11. Further blow to Labor according to Sports Bet and Centrebet.

    This afternoon, Sports Bet odds in Lilley shows support for Labor drifts from $1.70 to $1.80 whilst support for the LNP tightens from $2.05 to $1.95. Currently, Centrebet odds in this electorate shows support for Labor slips from $1.45 to $1.55 whilst support for the LNP firms from $2.50 to $2.30.

  12. Another blow to Labor according to Centrebet.

    This afternoon, Centrebet odds in Lilley shows support for Labor eases from $1.55 to $1.70 whilst support for the LNP tightens from $2.30 to $2.05.

  13. LNP are the favourites according to Centrebet.

    This afternoon, Centrebet odds in Lilley shows support for Labor drifts from $1.70 to $2.00 whilst support for the LNP firms from $2.05 to $1.75.

  14. More bad news for Labor according to Centrebet.

    Currently, Centrebet odds in Lilley shows support for Labor slips from $2.00 to $2.12 whilst support for the LNP tightens from $1.75 to $1.65.

  15. More momentum for the Coalition according to the betting sites.

    This morning, Sports Bet odds in Lilley shows support for Labor eases from $1.85 to $2.25 whilst support for the LNP firms from $1.85 to $1.55. Currently, Centrebet odds in this electorate shows support for Labor drifts from $2.12 to $2.35 whilst support for the LNP tightens from $1.65 to $1.53.

  16. Also from media reports (ABC 7.30 report and Sky News), I think Labor’s internal polling has deteriorated significantly in the last two weeks around Brisbane, namely Lilley, Moreton, and Petrie. I get the sense Labor are expecting to lose these and Blair or Oxley could be added to that list. Sky reported yesterday that in some of the Labor held seats around Brisbane, Labor’s primary vote could end up being in the mid-30s, which could mean the loss of a number of Brisbane seats.

    My view is that I now expect the Coalition to pick up seats off Labor on a net basis in QLD, but I don’t think it will be many.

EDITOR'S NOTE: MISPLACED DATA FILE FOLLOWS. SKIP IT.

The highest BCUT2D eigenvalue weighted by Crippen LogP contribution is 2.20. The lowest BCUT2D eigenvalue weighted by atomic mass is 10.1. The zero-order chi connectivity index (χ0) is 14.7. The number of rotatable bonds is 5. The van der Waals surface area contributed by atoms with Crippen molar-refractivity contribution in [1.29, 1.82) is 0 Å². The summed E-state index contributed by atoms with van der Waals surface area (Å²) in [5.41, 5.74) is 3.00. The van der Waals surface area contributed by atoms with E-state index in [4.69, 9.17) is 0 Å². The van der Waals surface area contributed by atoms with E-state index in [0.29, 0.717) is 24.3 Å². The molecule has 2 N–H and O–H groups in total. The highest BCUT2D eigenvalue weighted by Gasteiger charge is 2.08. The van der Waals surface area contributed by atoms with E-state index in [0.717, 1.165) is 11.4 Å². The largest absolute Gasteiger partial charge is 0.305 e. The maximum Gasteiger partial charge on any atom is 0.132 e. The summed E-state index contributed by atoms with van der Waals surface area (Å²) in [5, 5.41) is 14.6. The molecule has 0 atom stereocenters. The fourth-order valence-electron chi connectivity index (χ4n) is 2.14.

17. A net gain in Queensland would be pushing the Coalition vote haul above 90, then?

    Is there any Coalition seat at risk now of being lost to Labor?

  18. Bad news continues for Wayne Swan and Labor according to the betting sites.

    This afternoon, Sports Bet odds in Lilley shows support for Labor slips from $2.25 to $2.75 whilst support for the LNP firms from $1.55 to $1.40. Currently, Centrebet odds in this electorate shows support for Labor eases from $2.35 to $2.45 whilst support for the LNP tightens from $1.53 to $1.50.

  19. More bad news for Labor according to the betting sites.

    This afternoon, Sports Bet odds in Lilley shows support for Labor crashes from $2.75 to $4.00 whilst support for the LNP firms from $1.40 to $1.20. Currently, Centrebet odds in this electorate shows support for Labor drifts from $2.45 to $2.75 whilst support for the LNP tightens from $1.50 to $1.40.

  20. Yappo – are you drinking DB’s Kool-Aid? 🙂

    There is no way this will be a LNP gain next time unless Abbott does the nearly impossible and increases his majority at his second election. I’m not aware of that ever happening before – certainly not since Menzies time anyway.

    With a second election swing this will be safe ALP next time regardless of whether Swan recontests.

  21. Depends who the leader is MCBAL. Queenslanders are particularly parochial. While it seems likely that Labor would improve their vote in three years, there would be regional differences and I would expect Queensland to have the lowest swing to Labor, which, combined with Swanny’s personal vote, could make it close. A good Labor candidate should hold it though.

Comments are closed.